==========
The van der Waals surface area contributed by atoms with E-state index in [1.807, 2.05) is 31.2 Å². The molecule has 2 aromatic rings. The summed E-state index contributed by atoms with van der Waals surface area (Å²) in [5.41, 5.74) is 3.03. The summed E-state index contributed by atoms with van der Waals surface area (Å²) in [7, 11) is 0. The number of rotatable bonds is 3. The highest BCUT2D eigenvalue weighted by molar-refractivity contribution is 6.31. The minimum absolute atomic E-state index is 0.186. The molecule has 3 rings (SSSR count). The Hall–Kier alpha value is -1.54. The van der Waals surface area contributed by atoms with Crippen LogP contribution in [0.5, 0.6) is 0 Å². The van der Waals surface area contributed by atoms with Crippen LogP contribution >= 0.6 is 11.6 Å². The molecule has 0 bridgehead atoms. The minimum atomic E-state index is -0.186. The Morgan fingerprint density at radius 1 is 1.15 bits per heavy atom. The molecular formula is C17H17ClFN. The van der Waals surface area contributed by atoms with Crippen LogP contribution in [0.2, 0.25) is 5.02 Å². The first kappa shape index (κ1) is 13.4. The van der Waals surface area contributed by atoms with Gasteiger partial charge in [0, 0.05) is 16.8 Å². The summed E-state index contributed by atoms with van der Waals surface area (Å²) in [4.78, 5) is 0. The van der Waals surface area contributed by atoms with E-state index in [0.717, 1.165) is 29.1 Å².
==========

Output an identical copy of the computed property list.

The van der Waals surface area contributed by atoms with E-state index in [1.807, 2.05) is 31.2 Å². The molecule has 2 aromatic rings. The summed E-state index contributed by atoms with van der Waals surface area (Å²) in [5.41, 5.74) is 3.03. The summed E-state index contributed by atoms with van der Waals surface area (Å²) in [7, 11) is 0. The number of rotatable bonds is 3. The highest BCUT2D eigenvalue weighted by molar-refractivity contribution is 6.31. The minimum absolute atomic E-state index is 0.186. The molecule has 3 rings (SSSR count). The Hall–Kier alpha value is -1.54. The van der Waals surface area contributed by atoms with Crippen LogP contribution in [0.5, 0.6) is 0 Å². The van der Waals surface area contributed by atoms with Crippen LogP contribution >= 0.6 is 11.6 Å². The molecule has 0 bridgehead atoms. The minimum atomic E-state index is -0.186. The Morgan fingerprint density at radius 1 is 1.15 bits per heavy atom. The molecular formula is C17H17ClFN. The van der Waals surface area contributed by atoms with Crippen LogP contribution in [0.2, 0.25) is 5.02 Å². The first kappa shape index (κ1) is 13.4. The van der Waals surface area contributed by atoms with Gasteiger partial charge in [0, 0.05) is 16.8 Å². The summed E-state index contributed by atoms with van der Waals surface area (Å²) in [4.78, 5) is 0. The van der Waals surface area contributed by atoms with E-state index in [0.717, 1.165) is 29.1 Å².